While Walenty sleeps, his wife and two grown daughters come into the apartment to see him. They fawn all over him. They all cry.

A man comes to see Emil. He wants Emil to do something about the Home Army, a bunch of fascists who are Polandís worst enemy. He urges Emil to go to the West. Emil says that would be cowardice on his part. He will stay and try to lead a normal life, at least for awhile until he sees whatís going on.

Emil walks along the streets of town. Suddenly, his friend Wiesiek waltzes over to him and calls him General.  Emil is very happy to see him and gives him a big hug. He asks Wiesiek what he has been doing?  Wiesiek says he and all the others are waiting for the General because they want to fight on.  Emil tells the young man to never join a conspiracy because: "Youíll die and your death will be useless." But Wiesiek just canít believe that all the fighting they did was for naught. Emil turns and walks away.

He goes to his wifeís apartment. Itís a little run-down, but Emil says his wife Janina was lucky to get it. The couple dances to some music. He still has not moved into the apartment for fear of being arrested.

Emil walks to General Tatarís house. Tatar comes to the door and asks if Emil has been followed? Emil says no. Tatar suggest they meet at a certain location in the park in a half-hour.

The two men meet in private and Emil says he is going to disclose his identity so he can get away in one piece and so he won't expose his family to harm.  He wants Tatar to tell him what he should do. Tatar says that he doesnít think Emil will be risking a great deal.

Lodz, February 1948. Emil goes to tell the Soviets his real name versus the aliases he used. A lieutenant wants to know what Emil did during the occupation by the Germans? Emil says he commanded the Kedyw Sabotage Unit of the Home Army. The lieutenant stands up from his seat. He calls for another officer to take down Emilís testimony.

A man named Stefan comes to see Emil. He says that Janina told him where Emil was staying. He then hands Emil a transcript of minutes of a Moscow trial that took place back in 1945. Stefan wants Emil to read the transcript.

Emil shows the document of Okulickiís testimony to his wife. She reads the part that affects Emil and that is where Okulickki agreed that Emil organized a unit to commit terrorist acts against the representatives of Soviet power in the USSR territory. His wife is very worried and she now says that Stefan was right. Emil should leave Poland.

The Russian military leader in Poland, Comrade Davidov, wants the masses to be ruled with a firm hand. "They should live under constant threat." His counterpart, Joseph Abramovitch, says that no one in Poland is going to believe that Emil is a traitor and a collaborator. Davidov says the bigger the lie, the more likely the people will believe it.  He urges Abramovitch to destroy all the symbols of the old bourgeois Poland.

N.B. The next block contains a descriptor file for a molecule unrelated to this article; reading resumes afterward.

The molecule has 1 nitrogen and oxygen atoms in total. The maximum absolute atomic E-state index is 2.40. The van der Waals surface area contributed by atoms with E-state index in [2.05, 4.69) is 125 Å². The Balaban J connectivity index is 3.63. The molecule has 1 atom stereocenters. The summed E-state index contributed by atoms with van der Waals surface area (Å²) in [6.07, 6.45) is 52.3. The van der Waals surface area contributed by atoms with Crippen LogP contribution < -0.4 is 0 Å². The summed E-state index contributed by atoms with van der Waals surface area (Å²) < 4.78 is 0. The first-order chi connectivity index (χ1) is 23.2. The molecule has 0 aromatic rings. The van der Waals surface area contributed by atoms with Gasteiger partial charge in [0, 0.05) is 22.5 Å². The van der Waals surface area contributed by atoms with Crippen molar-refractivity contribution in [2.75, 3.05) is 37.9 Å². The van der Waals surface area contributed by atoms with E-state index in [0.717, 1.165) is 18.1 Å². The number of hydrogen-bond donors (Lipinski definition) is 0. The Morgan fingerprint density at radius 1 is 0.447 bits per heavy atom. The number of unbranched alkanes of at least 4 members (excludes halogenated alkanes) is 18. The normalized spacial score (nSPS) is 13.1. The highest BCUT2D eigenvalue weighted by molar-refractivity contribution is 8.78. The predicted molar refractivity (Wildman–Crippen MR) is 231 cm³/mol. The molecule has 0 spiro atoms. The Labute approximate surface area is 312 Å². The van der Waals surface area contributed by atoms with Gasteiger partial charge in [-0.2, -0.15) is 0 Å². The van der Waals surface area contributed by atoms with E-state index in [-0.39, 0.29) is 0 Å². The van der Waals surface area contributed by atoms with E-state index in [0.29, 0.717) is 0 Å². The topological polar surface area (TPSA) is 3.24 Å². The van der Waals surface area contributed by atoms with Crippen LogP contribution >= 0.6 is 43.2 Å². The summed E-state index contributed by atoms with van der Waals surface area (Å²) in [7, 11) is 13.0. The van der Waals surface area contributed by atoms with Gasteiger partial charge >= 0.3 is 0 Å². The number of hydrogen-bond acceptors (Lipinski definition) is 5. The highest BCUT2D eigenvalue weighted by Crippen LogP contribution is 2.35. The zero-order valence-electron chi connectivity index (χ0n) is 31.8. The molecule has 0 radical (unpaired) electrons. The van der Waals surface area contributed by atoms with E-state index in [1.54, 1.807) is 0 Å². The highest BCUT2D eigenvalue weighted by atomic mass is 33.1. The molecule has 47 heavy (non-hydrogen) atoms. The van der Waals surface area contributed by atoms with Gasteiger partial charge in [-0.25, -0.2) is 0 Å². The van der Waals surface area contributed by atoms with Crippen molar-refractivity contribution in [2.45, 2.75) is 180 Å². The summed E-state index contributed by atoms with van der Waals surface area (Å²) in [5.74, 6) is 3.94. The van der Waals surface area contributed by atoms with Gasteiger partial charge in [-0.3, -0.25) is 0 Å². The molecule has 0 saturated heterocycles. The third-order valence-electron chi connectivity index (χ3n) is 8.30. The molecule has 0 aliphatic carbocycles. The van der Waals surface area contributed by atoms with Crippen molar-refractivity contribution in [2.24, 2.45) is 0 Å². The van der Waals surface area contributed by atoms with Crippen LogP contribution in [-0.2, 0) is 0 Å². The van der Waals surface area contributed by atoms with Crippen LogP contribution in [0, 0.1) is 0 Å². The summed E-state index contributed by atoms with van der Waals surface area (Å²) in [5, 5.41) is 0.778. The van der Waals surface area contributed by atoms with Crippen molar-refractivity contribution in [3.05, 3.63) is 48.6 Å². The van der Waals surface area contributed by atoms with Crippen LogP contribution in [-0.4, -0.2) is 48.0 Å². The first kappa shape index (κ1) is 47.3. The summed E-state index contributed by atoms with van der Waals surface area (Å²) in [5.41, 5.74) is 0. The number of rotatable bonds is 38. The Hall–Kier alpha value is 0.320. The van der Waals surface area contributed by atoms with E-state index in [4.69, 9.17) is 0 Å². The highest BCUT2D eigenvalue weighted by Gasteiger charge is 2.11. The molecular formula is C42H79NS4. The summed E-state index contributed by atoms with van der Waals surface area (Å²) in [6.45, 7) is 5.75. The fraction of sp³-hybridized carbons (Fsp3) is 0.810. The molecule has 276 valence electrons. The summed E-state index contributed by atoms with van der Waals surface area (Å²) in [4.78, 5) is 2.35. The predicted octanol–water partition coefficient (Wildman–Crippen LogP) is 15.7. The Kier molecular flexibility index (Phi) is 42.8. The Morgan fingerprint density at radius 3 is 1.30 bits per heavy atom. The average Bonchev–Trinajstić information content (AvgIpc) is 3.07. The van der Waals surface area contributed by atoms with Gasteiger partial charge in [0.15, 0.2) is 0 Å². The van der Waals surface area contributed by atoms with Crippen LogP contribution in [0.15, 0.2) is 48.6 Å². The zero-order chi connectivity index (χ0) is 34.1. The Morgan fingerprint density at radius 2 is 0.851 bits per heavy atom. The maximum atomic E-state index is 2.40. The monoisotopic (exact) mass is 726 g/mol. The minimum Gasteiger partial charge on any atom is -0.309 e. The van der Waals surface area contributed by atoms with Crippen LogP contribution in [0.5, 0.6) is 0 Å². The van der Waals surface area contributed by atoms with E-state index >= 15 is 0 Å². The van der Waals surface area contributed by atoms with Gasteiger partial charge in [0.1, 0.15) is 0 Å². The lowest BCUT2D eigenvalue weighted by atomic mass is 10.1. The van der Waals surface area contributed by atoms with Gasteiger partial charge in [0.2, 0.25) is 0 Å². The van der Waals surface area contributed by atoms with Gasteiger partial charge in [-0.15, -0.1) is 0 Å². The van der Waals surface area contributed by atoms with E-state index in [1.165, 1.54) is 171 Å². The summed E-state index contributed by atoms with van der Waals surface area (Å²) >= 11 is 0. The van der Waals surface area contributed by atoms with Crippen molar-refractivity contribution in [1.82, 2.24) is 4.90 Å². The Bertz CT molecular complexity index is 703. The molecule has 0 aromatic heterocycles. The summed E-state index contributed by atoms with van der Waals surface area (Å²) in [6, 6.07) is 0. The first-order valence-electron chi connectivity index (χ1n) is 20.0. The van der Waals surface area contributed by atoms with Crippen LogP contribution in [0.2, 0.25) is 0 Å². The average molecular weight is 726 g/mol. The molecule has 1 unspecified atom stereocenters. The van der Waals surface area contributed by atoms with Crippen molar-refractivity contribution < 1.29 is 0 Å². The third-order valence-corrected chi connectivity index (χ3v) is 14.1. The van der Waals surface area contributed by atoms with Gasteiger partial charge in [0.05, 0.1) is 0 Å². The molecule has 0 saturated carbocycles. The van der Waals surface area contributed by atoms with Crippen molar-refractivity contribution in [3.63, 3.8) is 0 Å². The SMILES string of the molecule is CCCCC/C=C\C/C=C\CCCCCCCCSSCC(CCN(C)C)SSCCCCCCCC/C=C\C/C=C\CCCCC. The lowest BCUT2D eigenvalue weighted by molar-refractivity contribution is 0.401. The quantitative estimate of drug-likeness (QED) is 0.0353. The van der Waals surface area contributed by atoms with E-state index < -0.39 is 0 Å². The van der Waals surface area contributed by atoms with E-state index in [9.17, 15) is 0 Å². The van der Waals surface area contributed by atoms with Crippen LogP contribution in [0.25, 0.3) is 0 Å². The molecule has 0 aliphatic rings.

Emil tells his wife that he loves all his family, but he finds it hard to act naturally around them. He says he needs to go somewhere to get a long rest.  His wife asks him wasnít seven years of separation they had enough of a rest already?

Emil notices more and more that the Soviets are following him everywhere. In the marketplace he is able to slip away from them. At home he talks about being constantly tailed. One of his daughters suggests that he leave Poland and live in a place where the people are free. Emil says all this repression will pass, but his daughter doesnít believe it.

Emil visits Stefan at his place in the mountains. Stefan figures that his friend wants his help to get him over the border and out of Poland.  Emil, however, tells him he doesnít want to leave Poland. He wants Stefan to find some good land for him that he can buy. He will build a house on the land and maybe raise sheep and work in carpentry. And maybe this would reassure the Soviets that he is not looking to escape from Poland.

Emil goes for a long hike. A man follows him and catches up with him when Emil stops for a break. He says his name is Roman Charewicz (aka Klemm) of the Vilna Brigade under Wilk-Krzyzanowski. Emil introduces himself as Emil Fieldorf, retired general. The man says he knows who Emil is. He is with an organization known as WiN (the Freedom and Independence Association).   The police have smashed two boards of the association so now they want to be able to hide better so they can resume more effective action. And since Emil is the only AK (home army) general still in the country, they want him as their leader. Emil is not very interested in the organization. He doesnít know if he can even trust this man. Roman says his organization canít survive without his leadership. Emil says nor can it survive with his leadership.

Emil has discouraged Roman, who says Emil is pushing defeatism. He also says that Emil is still on active duty. No one has released him from his duties. Emil leaves the man behind.

Emil goes with two of his daughters to see a movie, after which they have fun talking at a table in a restaurant.

Lodz. October, 1950. Emil is angry when he tells the bureaucrat that he applied for retirement and a pension over a year ago. His family has no means of sustenance. The bureaucrat tells him to go back home for he will get an answer any day now. As Emil leaves the office he is placed under arrest.  They put him into a car and drive on a road heading toward Warsaw. He is placed in a large cell by himself.